PUNCH CARDS: FROM SILK TO SILICON
Schematics from 1801 to 1990
In 1801, Joseph Marie Jacquard invented an upgraded textile loom. The Jacquard loom was the first machine to use punch cards as a feature. These cards controlled the weaving process to produce beautiful, intricate patterns, previously achieved only with masterful craft and attention.
Many silk weavers rejected the new invention as its automated operating system threatened their livelihoods. However, this new system propelled the practice and quality of weaving forward, creating new demand for the exquisite woven goods and a boom of new jobs in the silk weaving industry.
Jacquard’s punch card system is believed to have informed digitisation as we know today, setting the stage for the invention of the first computer program.
Each card featured a pattern of holes formatted in a particular order, which informed how the machine operated and how a pattern was formed. This transfer of instructions – using holes and solid spaces – is an early adaptation of how binary code is used in computing to transfer information.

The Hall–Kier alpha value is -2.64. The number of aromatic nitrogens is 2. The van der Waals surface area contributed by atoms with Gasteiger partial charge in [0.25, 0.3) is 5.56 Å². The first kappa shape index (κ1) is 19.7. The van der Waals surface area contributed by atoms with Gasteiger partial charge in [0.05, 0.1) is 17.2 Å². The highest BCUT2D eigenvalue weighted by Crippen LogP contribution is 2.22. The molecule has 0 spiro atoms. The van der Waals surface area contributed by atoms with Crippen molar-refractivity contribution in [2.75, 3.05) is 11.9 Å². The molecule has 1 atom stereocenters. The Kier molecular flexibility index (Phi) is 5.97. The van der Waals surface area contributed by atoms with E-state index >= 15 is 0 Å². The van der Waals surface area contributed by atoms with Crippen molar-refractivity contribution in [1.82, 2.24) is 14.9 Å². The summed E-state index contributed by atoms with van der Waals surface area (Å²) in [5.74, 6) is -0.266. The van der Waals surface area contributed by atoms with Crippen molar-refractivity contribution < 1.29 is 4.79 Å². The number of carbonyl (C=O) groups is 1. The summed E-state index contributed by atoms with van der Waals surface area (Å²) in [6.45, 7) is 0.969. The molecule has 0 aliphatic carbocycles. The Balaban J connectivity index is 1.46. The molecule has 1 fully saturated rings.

In 1833, the English polymath and ‘father of computing,’ Charles Babbage studied punch cards as a method of input, consisting of ‘formulae’ and data, defining what we now know as programs and memory.
Babbage implemented these ideas in his new, next-generation computer named the Analytical Engine.
Though never fully built, it was for the Analytical Engine that the very first computer program was written, by Ada, Countess of Lovelace.